Broadway musicians object to David Byrne's 'Here Lies Love'

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Broadway musicians object to David Byrne's 'Here Lies Love'
Conrad Ricamora in “Here Lies Love,” in New York, April 30, 2014. A labor union representing musicians is challenging David Byrne’s next Broadway show, “Here Lies Love,” saying it opposes plans to stage the production with recorded instrumental tracks instead of a live band. (Sara Krulwich/The New York Times)

by Michael Paulson



NEW YORK, NY.- A labor union representing musicians is challenging David Byrne’s next Broadway show, “Here Lies Love,” saying it opposes plans to stage the production with recorded instrumental tracks instead of a live band.

The musical — an immersive, dance-driven spectacle about Imelda Marcos, the former first lady of the Philippines — is scheduled to start previews June 17 and to open July 20 at the Broadway Theater. Byrne co-wrote the music with Fatboy Slim.

The musical has previously been staged off-Broadway, in London and in Seattle, each time with a singing cast accompanied by recorded music. There are a few moments in which actors have instruments as part of the action being depicted, but there are no full-time instrumentalists.

“Since ‘Here Lies Love’ was first conceived 17 years ago, every production has been performed to prerecorded track; this is part of the karaoke genre inherent to the musical and the production concept,” the production’s spokesperson, Adrian Bryan-Brown, said in a statement Tuesday. “The music for ‘Here Lies Love’ was inspired by the phenomena of ‘track acts,’ which allowed club audiences to keep dancing, much like this production aims to do.”

But Local 802 of the American Federation of Musicians says its contract with the Broadway League requires the use of 19 musicians for musicals at the Broadway Theater. (The number of musicians required under the contract varies based on theater size.)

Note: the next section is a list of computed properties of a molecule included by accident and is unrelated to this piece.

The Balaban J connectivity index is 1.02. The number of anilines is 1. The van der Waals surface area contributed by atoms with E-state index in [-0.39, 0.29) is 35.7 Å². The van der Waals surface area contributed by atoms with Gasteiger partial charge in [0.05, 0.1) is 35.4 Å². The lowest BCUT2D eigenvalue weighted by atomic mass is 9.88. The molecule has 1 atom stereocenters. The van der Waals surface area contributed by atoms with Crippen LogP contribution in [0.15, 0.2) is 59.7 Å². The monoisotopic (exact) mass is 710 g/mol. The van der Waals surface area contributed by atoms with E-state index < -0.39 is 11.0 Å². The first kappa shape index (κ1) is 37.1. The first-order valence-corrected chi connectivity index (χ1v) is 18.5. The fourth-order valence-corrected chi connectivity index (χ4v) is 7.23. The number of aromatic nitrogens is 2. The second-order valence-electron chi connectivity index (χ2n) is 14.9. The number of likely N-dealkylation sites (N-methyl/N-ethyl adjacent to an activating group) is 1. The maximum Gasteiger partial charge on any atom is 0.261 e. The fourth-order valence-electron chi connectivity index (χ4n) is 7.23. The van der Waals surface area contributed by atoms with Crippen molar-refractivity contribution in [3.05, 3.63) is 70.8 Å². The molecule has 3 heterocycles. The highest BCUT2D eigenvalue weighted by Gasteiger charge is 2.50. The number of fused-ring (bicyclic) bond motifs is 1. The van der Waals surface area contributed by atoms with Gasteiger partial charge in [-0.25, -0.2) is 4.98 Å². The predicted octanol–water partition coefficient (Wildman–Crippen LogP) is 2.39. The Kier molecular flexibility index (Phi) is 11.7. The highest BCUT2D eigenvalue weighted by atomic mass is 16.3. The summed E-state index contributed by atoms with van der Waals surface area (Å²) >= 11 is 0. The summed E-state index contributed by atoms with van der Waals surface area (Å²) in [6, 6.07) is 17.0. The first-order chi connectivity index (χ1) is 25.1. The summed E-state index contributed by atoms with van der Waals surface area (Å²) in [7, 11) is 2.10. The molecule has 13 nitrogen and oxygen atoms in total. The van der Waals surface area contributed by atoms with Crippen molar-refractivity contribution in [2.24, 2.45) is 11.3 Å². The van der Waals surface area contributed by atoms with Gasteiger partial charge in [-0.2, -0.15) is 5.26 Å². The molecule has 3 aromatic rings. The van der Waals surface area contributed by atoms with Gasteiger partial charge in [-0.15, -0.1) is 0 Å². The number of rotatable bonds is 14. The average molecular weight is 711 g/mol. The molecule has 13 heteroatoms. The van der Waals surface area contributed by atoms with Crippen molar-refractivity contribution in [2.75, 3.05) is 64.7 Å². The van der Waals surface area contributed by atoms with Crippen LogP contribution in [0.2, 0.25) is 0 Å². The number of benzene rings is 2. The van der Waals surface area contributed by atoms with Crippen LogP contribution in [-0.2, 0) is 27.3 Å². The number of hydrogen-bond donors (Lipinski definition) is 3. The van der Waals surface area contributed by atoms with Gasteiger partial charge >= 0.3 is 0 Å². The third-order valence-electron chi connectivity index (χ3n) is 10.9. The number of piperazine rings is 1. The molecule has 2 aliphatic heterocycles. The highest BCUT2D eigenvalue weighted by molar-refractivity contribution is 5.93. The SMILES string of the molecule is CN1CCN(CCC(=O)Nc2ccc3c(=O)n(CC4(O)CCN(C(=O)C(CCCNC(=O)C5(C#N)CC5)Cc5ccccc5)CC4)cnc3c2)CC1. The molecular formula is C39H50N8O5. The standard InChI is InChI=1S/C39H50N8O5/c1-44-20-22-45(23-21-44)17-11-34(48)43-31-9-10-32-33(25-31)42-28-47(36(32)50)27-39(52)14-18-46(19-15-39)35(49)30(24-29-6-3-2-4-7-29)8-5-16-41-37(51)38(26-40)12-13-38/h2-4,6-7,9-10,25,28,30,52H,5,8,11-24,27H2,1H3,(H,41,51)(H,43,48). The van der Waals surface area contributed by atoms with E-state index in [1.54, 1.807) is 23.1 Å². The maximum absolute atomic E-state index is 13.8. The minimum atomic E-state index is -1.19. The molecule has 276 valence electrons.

The union says it is seeking to preserve jobs for musicians and quality for theater lovers.

“We’re not going to stand by and let this happen,” said Tino Gagliardi, the local’s president and executive director. “It’s not fair to the public.”

Since February, the producing team of “Here Lies Love,” led by Hal Luftig, has been seeking to have the show declared a “special situation,” which is a category in the labor agreement that allows for the employment of fewer musicians. The request is to be assessed by a panel that includes neutral observers as well as representatives of the Broadway League and the musicians’ union; it is not clear how long that process will take, and the ruling can be appealed to arbitration.

The League did not immediately respond to a request for comment Tuesday, but Bryan-Brown said, “This process is ongoing and may ultimately culminate in a final and binding arbitration decision, but until that time, we will continue to work in good faith with the union to move through the steps of the contractual process.”

There have been multiple Broadway shows staged with reduced orchestra sizes over the years, but it is rare to have a musical without an orchestra at all. The best-known example was “Contact,” a dance show produced by the nonprofit Lincoln Center Theater that won the 2000 Tony Award for best musical. In 2011, the union objected to a reduced-size orchestra, along with recorded music, for the Broadway production of “Priscilla Queen of the Desert.” More recently, “The Little Prince” was staged at the Broadway Theater with music sung to recorded tracks; that show was not Tony-eligible and had a short run, so the union did not object.

The musicians say they are disappointed that the request is coming from a show associated with Byrne, whom they revere. Byrne’s last Broadway production, “American Utopia,” showcased musicians, with the band onstage playing instruments and dancing with the star.

“I was really excited that David Byrne was bringing something else to Broadway,” said Ray Cetta, a bass player and union member who has occasionally played in the band for “Chicago.” “The current situation is very surprising and disheartening. Any musician would want to work with David Byrne and bring his music to life.”

This article originally appeared in The New York Times.










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